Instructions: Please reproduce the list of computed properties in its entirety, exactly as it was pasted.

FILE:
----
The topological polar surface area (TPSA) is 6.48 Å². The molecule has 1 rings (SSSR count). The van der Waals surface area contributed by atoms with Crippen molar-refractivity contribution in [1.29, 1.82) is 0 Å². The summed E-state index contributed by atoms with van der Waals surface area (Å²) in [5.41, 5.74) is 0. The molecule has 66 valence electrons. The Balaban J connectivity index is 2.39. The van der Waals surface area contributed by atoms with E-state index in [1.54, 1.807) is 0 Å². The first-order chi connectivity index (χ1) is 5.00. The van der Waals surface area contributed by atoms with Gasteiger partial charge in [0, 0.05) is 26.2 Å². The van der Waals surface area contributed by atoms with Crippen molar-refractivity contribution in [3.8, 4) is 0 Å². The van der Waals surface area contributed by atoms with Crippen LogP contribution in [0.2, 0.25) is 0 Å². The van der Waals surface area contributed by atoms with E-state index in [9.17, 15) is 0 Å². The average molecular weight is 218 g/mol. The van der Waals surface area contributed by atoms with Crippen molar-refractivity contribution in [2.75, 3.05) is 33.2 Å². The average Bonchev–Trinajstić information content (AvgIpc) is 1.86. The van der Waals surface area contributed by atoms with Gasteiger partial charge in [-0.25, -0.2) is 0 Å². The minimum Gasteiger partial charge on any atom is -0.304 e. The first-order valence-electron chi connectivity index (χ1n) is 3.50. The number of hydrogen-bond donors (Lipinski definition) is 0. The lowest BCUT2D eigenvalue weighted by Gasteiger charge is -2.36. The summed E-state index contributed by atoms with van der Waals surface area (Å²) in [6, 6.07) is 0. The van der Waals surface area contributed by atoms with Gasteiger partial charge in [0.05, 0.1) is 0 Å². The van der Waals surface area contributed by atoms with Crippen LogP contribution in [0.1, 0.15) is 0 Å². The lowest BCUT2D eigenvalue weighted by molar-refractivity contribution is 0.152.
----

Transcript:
The topological polar surface area (TPSA) is 6.48 Å². The molecule has 1 rings (SSSR count). The van der Waals surface area contributed by atoms with Crippen molar-refractivity contribution in [1.29, 1.82) is 0 Å². The summed E-state index contributed by atoms with van der Waals surface area (Å²) in [5.41, 5.74) is 0. The molecule has 66 valence electrons. The Balaban J connectivity index is 2.39. The van der Waals surface area contributed by atoms with E-state index in [1.54, 1.807) is 0 Å². The first-order chi connectivity index (χ1) is 5.00. The van der Waals surface area contributed by atoms with Gasteiger partial charge in [0, 0.05) is 26.2 Å². The van der Waals surface area contributed by atoms with Crippen molar-refractivity contribution in [3.8, 4) is 0 Å². The van der Waals surface area contributed by atoms with Crippen LogP contribution in [0.2, 0.25) is 0 Å². The van der Waals surface area contributed by atoms with E-state index in [9.17, 15) is 0 Å². The average molecular weight is 218 g/mol. The van der Waals surface area contributed by atoms with Crippen molar-refractivity contribution in [2.75, 3.05) is 33.2 Å². The average Bonchev–Trinajstić information content (AvgIpc) is 1.86. The van der Waals surface area contributed by atoms with Gasteiger partial charge in [-0.25, -0.2) is 0 Å². The minimum Gasteiger partial charge on any atom is -0.304 e. The first-order valence-electron chi connectivity index (χ1n) is 3.50. The number of hydrogen-bond donors (Lipinski definition) is 0. The lowest BCUT2D eigenvalue weighted by Gasteiger charge is -2.36. The summed E-state index contributed by atoms with van der Waals surface area (Å²) in [6, 6.07) is 0. The van der Waals surface area contributed by atoms with Gasteiger partial charge in [0.05, 0.1) is 0 Å². The van der Waals surface area contributed by atoms with Crippen LogP contribution in [0.1, 0.15) is 0 Å². The lowest BCUT2D eigenvalue weighted by molar-refractivity contribution is 0.152.